More odor issues on the horizon?

Upscale southern California city discusses pump exhaust deodorizers

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I’ve sometimes heard folks say that new government regulations – whether we’re talking about automobile emissions or work safety standards – often have their genesis in sunny California. And a recent very small media report out of the hometown of the stars, Malibu, Calif., caught my attention and got me to wondering about a potential regulation trend in the liquid waste industry.

According to the Malibu Patch, residents of the upscale oceanfront town are complaining about septic service providers causing unpleasant odors by transferring collected waste from smaller trucks needed on narrow streets to reach beachfront mansions into larger tanker trucks used to make disposal runs. It seems like the scents that are a byproduct of the transfer are not considered the “smell of money’’ for the wealthy homeowners in this neighborhood as they are in the pumping community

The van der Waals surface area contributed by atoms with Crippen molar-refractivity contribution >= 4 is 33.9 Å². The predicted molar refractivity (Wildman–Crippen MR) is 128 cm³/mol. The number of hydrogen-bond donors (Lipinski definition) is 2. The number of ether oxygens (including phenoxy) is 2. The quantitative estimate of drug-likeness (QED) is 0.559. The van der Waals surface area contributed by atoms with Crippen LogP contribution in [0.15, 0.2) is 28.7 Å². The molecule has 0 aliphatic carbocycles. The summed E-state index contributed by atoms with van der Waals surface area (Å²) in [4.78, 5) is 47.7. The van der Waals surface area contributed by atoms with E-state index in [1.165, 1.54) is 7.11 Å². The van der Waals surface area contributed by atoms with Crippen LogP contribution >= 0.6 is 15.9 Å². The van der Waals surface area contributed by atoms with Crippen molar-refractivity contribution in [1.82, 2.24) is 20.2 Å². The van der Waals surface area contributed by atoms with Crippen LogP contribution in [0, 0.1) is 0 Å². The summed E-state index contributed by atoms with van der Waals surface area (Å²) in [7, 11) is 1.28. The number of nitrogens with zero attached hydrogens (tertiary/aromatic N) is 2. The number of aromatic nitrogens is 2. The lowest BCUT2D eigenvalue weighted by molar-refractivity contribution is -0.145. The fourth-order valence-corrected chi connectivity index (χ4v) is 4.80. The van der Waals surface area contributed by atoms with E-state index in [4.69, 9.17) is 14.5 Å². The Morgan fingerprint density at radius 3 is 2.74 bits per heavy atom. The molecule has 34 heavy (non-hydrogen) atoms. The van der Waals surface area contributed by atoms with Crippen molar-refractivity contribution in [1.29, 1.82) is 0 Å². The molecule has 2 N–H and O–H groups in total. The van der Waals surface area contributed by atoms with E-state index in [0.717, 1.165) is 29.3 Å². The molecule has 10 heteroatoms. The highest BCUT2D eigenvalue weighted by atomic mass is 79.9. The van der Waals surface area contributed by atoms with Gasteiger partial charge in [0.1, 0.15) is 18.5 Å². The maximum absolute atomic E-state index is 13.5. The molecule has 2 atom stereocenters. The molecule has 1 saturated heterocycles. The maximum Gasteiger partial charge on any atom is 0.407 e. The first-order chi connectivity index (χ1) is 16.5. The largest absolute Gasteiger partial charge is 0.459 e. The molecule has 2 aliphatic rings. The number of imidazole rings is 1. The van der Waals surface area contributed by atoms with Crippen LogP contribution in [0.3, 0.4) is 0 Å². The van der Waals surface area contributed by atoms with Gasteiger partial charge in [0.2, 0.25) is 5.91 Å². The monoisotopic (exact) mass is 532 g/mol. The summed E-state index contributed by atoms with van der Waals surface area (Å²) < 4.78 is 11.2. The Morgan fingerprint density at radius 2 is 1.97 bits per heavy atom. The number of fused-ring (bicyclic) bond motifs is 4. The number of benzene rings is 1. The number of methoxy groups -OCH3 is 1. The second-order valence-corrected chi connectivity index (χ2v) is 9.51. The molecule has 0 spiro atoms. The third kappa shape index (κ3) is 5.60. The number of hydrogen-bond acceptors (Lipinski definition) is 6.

The focus of the Malibu City Council has been on banning the practice of transfer outside of some acceptable area where odors wouldn’t be an issue. But the story also hinted that carbon filter technology for truck vacuum tank exhaust may be a solution to the problem. You can read the full story here:

The questions are, have you faced similar issues over vacuum tank exhaust odors? Have you solved the problem with a pump exhaust deodorizer available through industry manufacturers? And do the political rumbling in one small but influential California city foreshadow more widespread regulations over odors associated with waste collection?

I want to know what you think. Post your comments right here or send me an email at


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